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Remembering the Hodge House

POSTED: July 17, 2014 9:14 p.m.
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Ethel Hodge Scott and Marie Hodge Hawk, who operated the Hodge House boarding house into the 1950s.

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The block between Second and Third streets facing Laurel Street now houses the Windstream Telephone Company service headquarters on the south side and a three-story former bank building and parking lot. The bank was built for C&S Bank. It operated later as Nations Bank, Bank of America and lastly as First Effingham Bank.

This real estate is currently on the market. Although no bank occupies the building, some of the office suites upstairs are rented and in use.

The Hodge House was a boarding house, dating at least as far back as 1910, occupying the area where the current telephone company sits and extended into the southern part of the former bank building.

The Hodge House was owned by Judge James Harry Hodge (born in 1860 in Manning, S.C., and died in 1914) and operated by his wife Mariah Shearouse Hodge (born in 1866 in Effingham County and died in 1954). “Mrs. Ria,” as she was known, was the daughter of Christina Elizabeth Fryermuth Shearouse and James Jonathan Shearouse. Florence lived there and helped her sister “Ria” with the business.

Many travelers rested at the Hodge House. It was a large, two-story, eight-room frame house, with a wide front porch on each floor. Businessmen boarded there often. Many vines grew on the porch over the wooden trim work.

The original Hodge home was a small cypress timber home that was moved away from the street to become the kitchen and dining facility. There was a gap between the kitchen and the house. Meals were served for guests on a schedule.

The Hodge daughters, Ethel and Marie, continued to operate the boarding house into the 1950s. Ethel and husband Felix Scott lived there. Marie (Mary Elizabeth Hodge) married John William Hawk and she ran the Hawk Dairy. Ethel and Felix had no children.

In the early 1960s, L.D. “Sam” Sowell and his wife Virginia built a brick home on the north corner of the block at Second and Laurel streets. Part of the house was built for a business. It housed Sowell Florist which operated for a few years. Sometime later, Sowell came to own the adjacent former Hodge boarding house and property, giving a life estate to Felix and Ethel.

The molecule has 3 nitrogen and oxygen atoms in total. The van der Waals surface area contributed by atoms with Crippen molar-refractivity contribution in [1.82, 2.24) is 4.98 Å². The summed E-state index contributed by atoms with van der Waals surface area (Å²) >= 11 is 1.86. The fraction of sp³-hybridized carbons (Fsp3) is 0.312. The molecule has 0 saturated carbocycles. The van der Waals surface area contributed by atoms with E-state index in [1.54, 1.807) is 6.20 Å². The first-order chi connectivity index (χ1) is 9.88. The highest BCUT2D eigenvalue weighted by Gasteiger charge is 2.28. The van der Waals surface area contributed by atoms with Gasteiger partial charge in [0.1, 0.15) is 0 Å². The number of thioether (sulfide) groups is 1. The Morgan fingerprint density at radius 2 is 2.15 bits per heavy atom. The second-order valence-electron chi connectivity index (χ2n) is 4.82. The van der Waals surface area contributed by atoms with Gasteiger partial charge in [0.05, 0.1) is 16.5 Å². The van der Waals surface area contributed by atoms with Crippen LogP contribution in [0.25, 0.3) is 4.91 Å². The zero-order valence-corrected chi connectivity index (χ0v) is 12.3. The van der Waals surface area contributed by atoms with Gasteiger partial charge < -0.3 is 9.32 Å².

The Springfield United Methodist Church occupied the empty Hodge House, opening a place for young people from the church and other congregations in the community to gather, around the mid- 1960s. It was called “The Scene” and operated under direction of the Methodist minister, Rev. Lamar Ball, and his wife. Couples chaperoned the hangout during operating hours. There was a soda fountain with coke on tap on the porch, a pool table and lots of things to do. The young people painted the walls with bright colors and flowers, making it their own space. This did not operate for very long. Many who remember this include: Cathy Rahn Berryhill, Carey Rountree, Kelly Dickey, Susan Dickey Lindsey and Karen Edwards Seckinger.

After the florist closed, sometime later Albert and Venita Grovenstein lived there, and he operated a parts store in the former florist shop end of the house.

In 1967, the Hodge House was torn down. The former Sowell home was moved by Barbara and Ron Clary to Old Tusculum Road and is still used today as a residence. I remember watching them move the house north on Laurel Street.

The two properties were sold to C&S Bank and the three-story bank building was built. The new modern bank was completed in 1978 and stands tall in the city today.

If only we had a guest book to know who spent nights in that old boarding house in the early days of Springfield, we would have a page of our history.

This was written by Susan Exley of Historic Effingham Society. Some information came from the 50th anniversary edition of The Springfield Herald and “River to River: The History of Effingham County.” If you have photos, comments or information to share, contact Susan Exley at 754-6681 or hesheraldexley@aol.com.

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